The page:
Given the age of the book, you probably know the story, Sir Percy is the Pimpernel and he and Marguerite are embroiled in a plot by the French Committee. The novel is told from Marguerite's perspective and features a lot less "action" than any television or film adaptation. The important part here is not how the story is told, but the ways in which it is told. Marguerite is married to Sir Percy, but loves the Scarlet Pimpernel, sound familiar? Jane Foster wants to make time with Thor but ignores Donald Blake? Diane Meade is fascinated by The Martian Manhunter, but doesn't care for Detective John Jones? Videl is obsessed with uncovering the true identity of the Great Saiyaman but finds Gohan forgettable? Shove that in your pipe and smoke it misogynist idiots who say women have no place writing superheroes, a woman invented one of the major tropes that can be found in just about every comic, film or television programme in the genre! Also, No one suspects that Sir Percy could possibly be the brave, intelligent and resourceful Pimpernel, because he's clearly a useless dandy. I mean, there's no way the party-boy Bruce Wayne could be Batman right?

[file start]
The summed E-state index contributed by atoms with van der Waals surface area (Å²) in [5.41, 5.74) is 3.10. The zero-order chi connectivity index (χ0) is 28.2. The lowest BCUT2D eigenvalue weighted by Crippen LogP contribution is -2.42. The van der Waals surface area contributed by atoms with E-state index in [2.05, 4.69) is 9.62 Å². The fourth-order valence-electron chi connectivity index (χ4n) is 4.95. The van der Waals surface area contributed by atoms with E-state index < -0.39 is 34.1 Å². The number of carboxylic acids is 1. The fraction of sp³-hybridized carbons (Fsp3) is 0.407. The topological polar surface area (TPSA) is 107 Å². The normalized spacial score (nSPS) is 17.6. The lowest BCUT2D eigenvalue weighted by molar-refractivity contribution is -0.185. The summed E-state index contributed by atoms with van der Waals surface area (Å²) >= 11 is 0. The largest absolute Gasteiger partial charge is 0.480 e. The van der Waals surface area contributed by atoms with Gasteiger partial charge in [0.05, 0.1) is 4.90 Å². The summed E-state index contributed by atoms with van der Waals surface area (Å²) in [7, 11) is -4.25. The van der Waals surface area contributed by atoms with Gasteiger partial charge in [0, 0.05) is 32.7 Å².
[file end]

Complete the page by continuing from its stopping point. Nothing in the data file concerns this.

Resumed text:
So yeah, the book is a pretty fantastic meta-text. It's not a great read to be honest, the language is repetitive and the narrative is predictable, but that's not what makes it such a classic. The Pimpernel is the precursor of Zorro, the Spirit, Batman, Green Hornet, the Lone Ranger, Blue Beetle, the Great Saiyaman, Martain Manhunter, Superman and countless others. If you're serious about seeing where everything from Golden Age Batman to Captain America: Civil War evolved from, you need to start here. Perhaps not the best work in the genre, but certainly one of the most important. "They seek him here, they seek him there..."